And then there are our weak ethics laws. If you look at the Harrell case and other recent cases, it is reasonable to suppose that most of our ethical problems lie in the area of misuse of campaign funds. This is not necessarily so.
Our existing ethics law requires disclosure of the acquisition and use of campaign finance funds, so problems in these areas can be identified. However, we have no disclosure of sources of private income. Lucrative “consulting fees” can be a great a temptation to abandon the public interest. We know that we have at least two House members who are “consultants” to lobbyist principal organizations. We can be sure that there are many more that we don’t know about. Disclosure of private sources of income is one of the most important elements of sound ethics reform.
The enforcement of our ethics laws is another area of great importance. This past summer, a Supreme Court ruling in the Harrell case overturned a very unfortunate ruling by a lower court and affirmed the constitutional authority of the attorney general to pursue criminal investigations of all persons in the state, including legislators, without seeking permission from committees of the General Assembly.
The ruling affirmed that civil and criminal processes associated with the Ethics Act are separate and discrete. Unfortunately the same ruling contained more questionable elements, preventing open hearings on procedural issues in the case and essentially inviting a lower court judge to remove the Attorney General from the case, although the grounds for doing so were exceedingly weak. The Attorney General must be allowed to do his or her job without unwarranted intervention, or the constitutional authority of the office is seriously diminished.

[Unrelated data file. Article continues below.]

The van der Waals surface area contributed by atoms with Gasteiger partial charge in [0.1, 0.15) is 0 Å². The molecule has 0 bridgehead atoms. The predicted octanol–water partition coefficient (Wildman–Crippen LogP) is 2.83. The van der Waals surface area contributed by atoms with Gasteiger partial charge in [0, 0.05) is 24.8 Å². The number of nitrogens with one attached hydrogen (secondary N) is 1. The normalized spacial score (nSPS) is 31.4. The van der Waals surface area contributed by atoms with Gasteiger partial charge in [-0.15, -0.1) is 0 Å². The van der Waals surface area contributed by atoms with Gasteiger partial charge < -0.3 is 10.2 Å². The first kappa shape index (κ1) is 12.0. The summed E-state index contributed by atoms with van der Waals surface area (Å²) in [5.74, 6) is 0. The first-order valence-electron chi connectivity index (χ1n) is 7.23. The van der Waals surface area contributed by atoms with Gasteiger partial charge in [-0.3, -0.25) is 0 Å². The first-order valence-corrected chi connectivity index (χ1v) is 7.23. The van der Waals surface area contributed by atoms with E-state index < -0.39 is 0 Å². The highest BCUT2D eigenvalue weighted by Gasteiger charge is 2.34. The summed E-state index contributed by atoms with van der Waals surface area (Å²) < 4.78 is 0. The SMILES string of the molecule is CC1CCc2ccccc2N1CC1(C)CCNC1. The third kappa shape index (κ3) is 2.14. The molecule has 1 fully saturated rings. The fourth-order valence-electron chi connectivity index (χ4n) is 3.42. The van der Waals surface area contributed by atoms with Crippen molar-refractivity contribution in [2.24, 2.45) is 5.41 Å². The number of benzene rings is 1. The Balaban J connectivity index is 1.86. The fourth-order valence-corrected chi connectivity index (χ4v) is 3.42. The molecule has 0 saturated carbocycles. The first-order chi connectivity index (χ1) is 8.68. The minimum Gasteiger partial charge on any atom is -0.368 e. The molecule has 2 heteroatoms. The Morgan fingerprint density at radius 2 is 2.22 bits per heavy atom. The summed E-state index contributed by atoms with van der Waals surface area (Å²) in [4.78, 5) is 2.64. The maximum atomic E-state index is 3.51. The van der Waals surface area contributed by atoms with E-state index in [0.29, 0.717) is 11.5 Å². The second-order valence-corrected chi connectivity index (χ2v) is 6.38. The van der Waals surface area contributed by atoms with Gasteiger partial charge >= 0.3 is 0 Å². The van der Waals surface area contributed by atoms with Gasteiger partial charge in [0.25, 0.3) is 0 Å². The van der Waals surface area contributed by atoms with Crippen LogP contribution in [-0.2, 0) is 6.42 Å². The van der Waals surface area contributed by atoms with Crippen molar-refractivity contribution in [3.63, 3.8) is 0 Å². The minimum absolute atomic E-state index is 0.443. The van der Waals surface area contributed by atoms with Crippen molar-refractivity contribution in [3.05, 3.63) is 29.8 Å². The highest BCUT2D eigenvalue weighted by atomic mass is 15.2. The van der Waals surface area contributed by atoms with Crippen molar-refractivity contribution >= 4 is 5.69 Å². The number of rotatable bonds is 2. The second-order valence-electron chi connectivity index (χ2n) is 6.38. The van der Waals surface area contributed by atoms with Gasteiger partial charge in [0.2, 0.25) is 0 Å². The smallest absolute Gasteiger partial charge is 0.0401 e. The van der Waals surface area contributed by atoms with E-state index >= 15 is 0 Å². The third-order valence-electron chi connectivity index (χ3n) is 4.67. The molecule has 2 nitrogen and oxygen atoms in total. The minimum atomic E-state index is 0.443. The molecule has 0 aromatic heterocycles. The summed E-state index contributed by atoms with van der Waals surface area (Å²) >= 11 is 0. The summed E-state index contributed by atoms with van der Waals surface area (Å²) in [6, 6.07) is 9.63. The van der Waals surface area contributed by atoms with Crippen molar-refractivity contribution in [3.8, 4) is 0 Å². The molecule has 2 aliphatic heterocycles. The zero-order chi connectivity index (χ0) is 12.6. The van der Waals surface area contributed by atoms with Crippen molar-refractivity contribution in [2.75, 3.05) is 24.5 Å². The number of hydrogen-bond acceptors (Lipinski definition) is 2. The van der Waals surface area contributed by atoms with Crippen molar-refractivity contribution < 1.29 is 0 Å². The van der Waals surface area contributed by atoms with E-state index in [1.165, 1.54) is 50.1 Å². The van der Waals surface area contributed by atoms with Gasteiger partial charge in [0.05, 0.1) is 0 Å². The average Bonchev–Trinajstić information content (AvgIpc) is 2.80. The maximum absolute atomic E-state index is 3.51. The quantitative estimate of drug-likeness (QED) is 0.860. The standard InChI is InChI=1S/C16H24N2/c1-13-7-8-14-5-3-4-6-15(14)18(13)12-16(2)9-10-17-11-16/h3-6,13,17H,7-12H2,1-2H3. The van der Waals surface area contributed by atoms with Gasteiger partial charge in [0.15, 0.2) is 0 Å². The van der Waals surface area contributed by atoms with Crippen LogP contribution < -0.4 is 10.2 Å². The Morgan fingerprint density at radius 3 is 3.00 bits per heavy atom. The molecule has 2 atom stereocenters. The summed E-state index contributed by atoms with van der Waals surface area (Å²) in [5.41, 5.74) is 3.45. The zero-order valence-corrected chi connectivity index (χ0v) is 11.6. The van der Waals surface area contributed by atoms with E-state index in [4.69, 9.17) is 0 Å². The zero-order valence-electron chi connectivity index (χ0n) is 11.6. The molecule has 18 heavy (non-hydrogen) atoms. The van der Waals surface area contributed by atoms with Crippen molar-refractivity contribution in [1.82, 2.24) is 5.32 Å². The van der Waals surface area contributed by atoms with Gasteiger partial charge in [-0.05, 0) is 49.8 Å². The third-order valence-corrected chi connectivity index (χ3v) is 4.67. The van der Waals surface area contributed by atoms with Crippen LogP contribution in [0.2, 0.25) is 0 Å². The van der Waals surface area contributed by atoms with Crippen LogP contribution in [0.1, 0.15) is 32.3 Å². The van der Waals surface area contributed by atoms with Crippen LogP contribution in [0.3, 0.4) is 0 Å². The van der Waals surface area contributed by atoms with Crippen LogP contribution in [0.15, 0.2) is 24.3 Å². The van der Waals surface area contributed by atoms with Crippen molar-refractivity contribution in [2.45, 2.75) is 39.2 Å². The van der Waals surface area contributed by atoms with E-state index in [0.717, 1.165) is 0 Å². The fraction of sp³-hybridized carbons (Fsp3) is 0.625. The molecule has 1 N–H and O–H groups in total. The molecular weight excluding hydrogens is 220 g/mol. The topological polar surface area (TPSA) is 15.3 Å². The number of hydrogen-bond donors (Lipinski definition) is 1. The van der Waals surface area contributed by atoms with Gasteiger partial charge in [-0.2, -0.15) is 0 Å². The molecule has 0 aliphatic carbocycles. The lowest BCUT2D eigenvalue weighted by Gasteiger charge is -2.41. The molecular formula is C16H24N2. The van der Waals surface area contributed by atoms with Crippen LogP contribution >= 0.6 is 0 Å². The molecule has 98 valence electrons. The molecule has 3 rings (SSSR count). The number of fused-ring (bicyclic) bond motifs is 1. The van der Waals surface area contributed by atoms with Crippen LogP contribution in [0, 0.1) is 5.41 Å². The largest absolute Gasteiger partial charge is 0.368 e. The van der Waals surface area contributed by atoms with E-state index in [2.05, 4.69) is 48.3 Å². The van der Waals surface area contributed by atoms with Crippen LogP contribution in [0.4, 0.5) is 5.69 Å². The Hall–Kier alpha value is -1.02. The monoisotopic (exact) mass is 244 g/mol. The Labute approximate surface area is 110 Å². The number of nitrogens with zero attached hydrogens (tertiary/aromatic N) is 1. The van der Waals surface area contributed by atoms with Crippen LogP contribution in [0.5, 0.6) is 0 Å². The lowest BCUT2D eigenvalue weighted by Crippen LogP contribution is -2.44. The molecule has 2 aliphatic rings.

Statutory change needed, too
We need statutory change to bring ethics law into better conformity with that constitutional authority of the Attorney General, clearly identifying that office as the appropriate authority at all stages of a criminal investigation and prosecution.
We also need an improved system for the investigation of offenses, both civil and criminal. Routine audits of disclosures are an important aspect of this, in both the executive and legislative branches. Investigation by professionally trained personnel is also essential. The executive branch has the Ethics Commission, which has professional investigators on staff, to fulfill this role. The legislative branch has relied on staff members and, on occasion, attorneys and accountants hired for a specific case. This is not sufficient.
Independence of investigation is also very important. In the criminal arena, the attorney general is an independently-elected official who the citizens of South Carolina select to represent them. He should be allowed to do so without inappropriate obstacles.
And so, from the Harrell case, we move quickly into issues that reach into every aspect of ethics law, and from there into the underlying structure of our state government. We need to provide a framework within which officials are encouraged to serve the public interest rather than themselves and their friends. We must have a legal framework that is adequate to handle both the civil and criminal processes when someone decides to place their own interests above those of the people of South Carolina.
There will be people, some of them very powerful people, who have too much invested in the current system to cooperate in reforming it. They don’t want change. There are others for whom anything short of a perfect bill is too little. Both can be major obstacles to reform. Nevertheless, we must do the hard work of making South Carolina’s government accountable, transparent, and responsive to the needs of its citizens.
The 2012 recommendations of the League of Women Voters of South Carolina are here.